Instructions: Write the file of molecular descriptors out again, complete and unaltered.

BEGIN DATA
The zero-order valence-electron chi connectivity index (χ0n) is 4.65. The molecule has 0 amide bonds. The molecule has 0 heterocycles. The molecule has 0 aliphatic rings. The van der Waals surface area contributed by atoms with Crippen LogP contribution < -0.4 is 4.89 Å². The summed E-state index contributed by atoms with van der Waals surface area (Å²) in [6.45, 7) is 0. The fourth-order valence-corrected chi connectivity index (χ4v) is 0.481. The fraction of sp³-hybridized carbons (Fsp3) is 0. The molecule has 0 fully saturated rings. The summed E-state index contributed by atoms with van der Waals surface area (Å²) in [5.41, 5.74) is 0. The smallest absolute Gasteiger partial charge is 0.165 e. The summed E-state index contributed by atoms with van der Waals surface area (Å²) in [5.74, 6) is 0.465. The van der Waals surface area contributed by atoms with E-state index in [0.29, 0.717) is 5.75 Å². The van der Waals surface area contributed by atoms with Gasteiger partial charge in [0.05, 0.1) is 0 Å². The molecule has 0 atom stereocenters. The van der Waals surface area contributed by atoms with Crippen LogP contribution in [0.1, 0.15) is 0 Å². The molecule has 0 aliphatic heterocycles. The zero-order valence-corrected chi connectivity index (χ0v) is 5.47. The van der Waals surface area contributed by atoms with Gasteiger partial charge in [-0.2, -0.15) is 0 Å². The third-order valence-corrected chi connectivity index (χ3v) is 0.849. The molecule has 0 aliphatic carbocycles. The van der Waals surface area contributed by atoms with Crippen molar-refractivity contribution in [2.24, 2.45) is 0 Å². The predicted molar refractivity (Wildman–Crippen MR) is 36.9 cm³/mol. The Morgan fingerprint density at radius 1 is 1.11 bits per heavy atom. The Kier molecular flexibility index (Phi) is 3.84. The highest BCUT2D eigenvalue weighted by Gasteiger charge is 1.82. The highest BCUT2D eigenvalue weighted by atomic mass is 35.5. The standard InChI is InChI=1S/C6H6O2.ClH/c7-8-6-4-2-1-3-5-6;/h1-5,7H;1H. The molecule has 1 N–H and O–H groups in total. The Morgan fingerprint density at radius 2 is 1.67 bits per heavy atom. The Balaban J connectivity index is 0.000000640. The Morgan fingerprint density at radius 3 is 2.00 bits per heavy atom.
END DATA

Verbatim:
The zero-order valence-electron chi connectivity index (χ0n) is 4.65. The molecule has 0 amide bonds. The molecule has 0 heterocycles. The molecule has 0 aliphatic rings. The van der Waals surface area contributed by atoms with Crippen LogP contribution < -0.4 is 4.89 Å². The summed E-state index contributed by atoms with van der Waals surface area (Å²) in [6.45, 7) is 0. The fourth-order valence-corrected chi connectivity index (χ4v) is 0.481. The fraction of sp³-hybridized carbons (Fsp3) is 0. The molecule has 0 fully saturated rings. The summed E-state index contributed by atoms with van der Waals surface area (Å²) in [5.41, 5.74) is 0. The smallest absolute Gasteiger partial charge is 0.165 e. The summed E-state index contributed by atoms with van der Waals surface area (Å²) in [5.74, 6) is 0.465. The van der Waals surface area contributed by atoms with E-state index in [0.29, 0.717) is 5.75 Å². The van der Waals surface area contributed by atoms with Gasteiger partial charge in [0.05, 0.1) is 0 Å². The molecule has 0 atom stereocenters. The van der Waals surface area contributed by atoms with Crippen LogP contribution in [0.1, 0.15) is 0 Å². The molecule has 0 aliphatic heterocycles. The zero-order valence-corrected chi connectivity index (χ0v) is 5.47. The van der Waals surface area contributed by atoms with Gasteiger partial charge in [-0.2, -0.15) is 0 Å². The third-order valence-corrected chi connectivity index (χ3v) is 0.849. The molecule has 0 aliphatic carbocycles. The van der Waals surface area contributed by atoms with Crippen molar-refractivity contribution in [2.24, 2.45) is 0 Å². The predicted molar refractivity (Wildman–Crippen MR) is 36.9 cm³/mol. The Morgan fingerprint density at radius 1 is 1.11 bits per heavy atom. The Kier molecular flexibility index (Phi) is 3.84. The highest BCUT2D eigenvalue weighted by Gasteiger charge is 1.82. The highest BCUT2D eigenvalue weighted by atomic mass is 35.5. The standard InChI is InChI=1S/C6H6O2.ClH/c7-8-6-4-2-1-3-5-6;/h1-5,7H;1H. The molecule has 1 N–H and O–H groups in total. The Morgan fingerprint density at radius 2 is 1.67 bits per heavy atom. The Balaban J connectivity index is 0.000000640. The Morgan fingerprint density at radius 3 is 2.00 bits per heavy atom.